When speaking with artist Fayen d’Evie, each conversational direction is a pebble dropped in water that ripples outwards, embracing vast universes of ideas and people, material and place, etymology and history—and, within the generative spaces between these things, the dust that constantly circulates.
D’Evie was first drawn to the idea of dust when a conversation with an astrophysicist revealed that interstellar dust clouds hold, as she explains, “the building blocks of life”. That such essential material could be contained in an amorphous ‘between-space’ was a revelation, reflecting a certain way of living. “It was fundamentally, to me, evocative of those of us who live outside the bounds of what is considered the normative colonial patriarchal structures,” d’Evie says. Since then, the artist has embraced the notion of dust as a metaphor for ways of being that are “continually reassembling and circulating”.
As an artist with low and fluctuating vision, d’Evie has been working with ideas around blindness since 2016, when her vision went through a period of rapid degeneration. However, initial experiments with making tactile paintings, created to be touched, didn’t turn out as planned. “I thought that they would end up really beautifully dirty by the end of the show; that’s what I hoped,” she says. “I thought that they would all get kind of worn down by grease and fingertips and old lunch and whatever. And they were pristine at the end! It really broke my heart because I was like, ‘Well, that means people looked at them, but they didn’t actually touch them.’”
Since then, d’Evie has developed a different approach. Examining the English words surrounding blindness, the artist noticed how many of them were inherently negative. “There’s this ingrained sense of blindness as ignorance and, you know, ‘blind drunk’ or foolishness,” she explains. “This is still carried rhetorically, and still endorsed by society within a lot of language—saying somebody is ‘blind’ to something. And while a lot of other pejorative terms are being recognised and extracted, for some reason this one remains, and has been naturalised as okay.”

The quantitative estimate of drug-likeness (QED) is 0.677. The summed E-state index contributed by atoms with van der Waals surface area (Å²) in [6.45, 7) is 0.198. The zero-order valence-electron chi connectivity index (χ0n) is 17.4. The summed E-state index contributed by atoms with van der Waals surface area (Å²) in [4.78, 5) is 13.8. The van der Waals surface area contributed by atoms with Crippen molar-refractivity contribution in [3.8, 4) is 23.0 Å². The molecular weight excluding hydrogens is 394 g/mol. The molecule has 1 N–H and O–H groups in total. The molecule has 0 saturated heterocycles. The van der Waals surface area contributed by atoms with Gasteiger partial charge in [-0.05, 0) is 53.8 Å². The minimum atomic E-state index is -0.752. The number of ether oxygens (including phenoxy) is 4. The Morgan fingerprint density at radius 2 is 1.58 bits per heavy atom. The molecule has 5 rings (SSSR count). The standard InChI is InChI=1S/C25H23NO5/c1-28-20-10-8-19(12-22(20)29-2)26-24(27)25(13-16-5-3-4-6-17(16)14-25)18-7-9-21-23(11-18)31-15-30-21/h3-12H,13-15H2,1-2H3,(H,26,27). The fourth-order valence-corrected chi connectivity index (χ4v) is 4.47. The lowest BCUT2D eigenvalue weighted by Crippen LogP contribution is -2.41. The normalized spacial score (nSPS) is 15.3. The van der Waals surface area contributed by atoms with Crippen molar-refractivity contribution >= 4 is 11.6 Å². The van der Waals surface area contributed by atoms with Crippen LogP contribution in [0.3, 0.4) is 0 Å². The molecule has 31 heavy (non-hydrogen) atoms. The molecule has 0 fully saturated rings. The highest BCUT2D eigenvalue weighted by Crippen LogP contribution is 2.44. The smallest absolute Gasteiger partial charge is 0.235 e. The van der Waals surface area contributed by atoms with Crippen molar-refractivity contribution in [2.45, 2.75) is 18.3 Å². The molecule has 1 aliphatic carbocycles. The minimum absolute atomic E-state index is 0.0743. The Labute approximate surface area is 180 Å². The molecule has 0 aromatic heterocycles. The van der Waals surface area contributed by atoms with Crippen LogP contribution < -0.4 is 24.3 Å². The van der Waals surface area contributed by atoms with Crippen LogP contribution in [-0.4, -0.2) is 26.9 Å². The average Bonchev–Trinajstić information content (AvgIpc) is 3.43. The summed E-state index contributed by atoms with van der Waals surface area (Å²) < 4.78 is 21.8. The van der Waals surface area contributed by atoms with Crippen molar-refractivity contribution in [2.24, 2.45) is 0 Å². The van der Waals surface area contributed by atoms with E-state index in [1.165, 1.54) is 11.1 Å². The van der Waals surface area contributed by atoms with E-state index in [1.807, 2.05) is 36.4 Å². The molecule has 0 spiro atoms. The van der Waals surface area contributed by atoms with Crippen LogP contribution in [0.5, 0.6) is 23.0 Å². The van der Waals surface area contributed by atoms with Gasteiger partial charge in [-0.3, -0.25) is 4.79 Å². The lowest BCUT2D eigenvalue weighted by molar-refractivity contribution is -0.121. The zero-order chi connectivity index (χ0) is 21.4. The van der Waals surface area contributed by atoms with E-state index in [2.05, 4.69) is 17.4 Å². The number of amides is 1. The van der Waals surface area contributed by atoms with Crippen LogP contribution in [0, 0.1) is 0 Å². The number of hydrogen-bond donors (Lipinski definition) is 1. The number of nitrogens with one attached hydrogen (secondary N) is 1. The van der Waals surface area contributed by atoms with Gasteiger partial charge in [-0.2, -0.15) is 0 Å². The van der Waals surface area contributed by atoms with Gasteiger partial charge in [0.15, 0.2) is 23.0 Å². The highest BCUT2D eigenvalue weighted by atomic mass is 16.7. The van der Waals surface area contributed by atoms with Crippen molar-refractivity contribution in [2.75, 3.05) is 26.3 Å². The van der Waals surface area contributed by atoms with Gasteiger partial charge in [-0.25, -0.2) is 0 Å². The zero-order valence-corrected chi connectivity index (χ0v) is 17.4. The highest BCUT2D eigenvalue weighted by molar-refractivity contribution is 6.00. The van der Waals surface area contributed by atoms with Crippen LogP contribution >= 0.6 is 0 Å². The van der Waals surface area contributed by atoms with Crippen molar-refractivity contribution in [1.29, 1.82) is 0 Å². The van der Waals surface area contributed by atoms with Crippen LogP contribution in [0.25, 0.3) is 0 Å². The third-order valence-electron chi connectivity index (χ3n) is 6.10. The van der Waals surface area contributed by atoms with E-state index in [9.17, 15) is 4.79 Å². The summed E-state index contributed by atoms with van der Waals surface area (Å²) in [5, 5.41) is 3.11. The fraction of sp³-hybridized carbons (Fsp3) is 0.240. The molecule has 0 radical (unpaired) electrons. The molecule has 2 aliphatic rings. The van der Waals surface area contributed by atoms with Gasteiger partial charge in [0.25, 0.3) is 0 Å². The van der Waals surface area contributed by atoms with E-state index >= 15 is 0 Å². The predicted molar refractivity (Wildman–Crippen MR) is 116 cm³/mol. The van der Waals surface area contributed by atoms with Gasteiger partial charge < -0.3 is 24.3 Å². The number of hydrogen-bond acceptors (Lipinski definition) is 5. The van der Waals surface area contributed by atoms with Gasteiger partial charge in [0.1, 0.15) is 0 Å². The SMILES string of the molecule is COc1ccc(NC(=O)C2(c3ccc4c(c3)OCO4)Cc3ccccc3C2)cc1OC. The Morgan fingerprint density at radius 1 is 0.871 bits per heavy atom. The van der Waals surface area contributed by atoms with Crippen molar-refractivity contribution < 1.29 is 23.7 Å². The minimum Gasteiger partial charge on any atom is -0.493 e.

Seeking to “reclaim the agency of blindness,” d’Evie became fascinated with the idea of ‘blundering’— meaning ‘to stumble blindly’—as a deliberate strategy for “heading out into uncertain terrain”. She describes this blundering approach to writing and art-making not as a position of ignorance, but a means of way-finding. “It’s an openness to uncertainty, and a continual recalibration,” she says. This strategy may draw on blindness, but it’s relevant to a broader audience as well as those who are blind or experience low vision. As d’Evie points out, “Anybody who is visual has a blind spot, and everybody who has a blind spot is actually in a situation where your brain is creating an image for you.”
Vision is inherently both unstable and hallucinatory, qualities the artist is fascinated by. She has explored this through multi-layered screen prints, in which printed words are legible from far away but seem to break down the closer you get to their surface. Elsewhere, language—always at the centre of d’Evie’s practice—is made tactile, or sculptural, or conveyed through dance.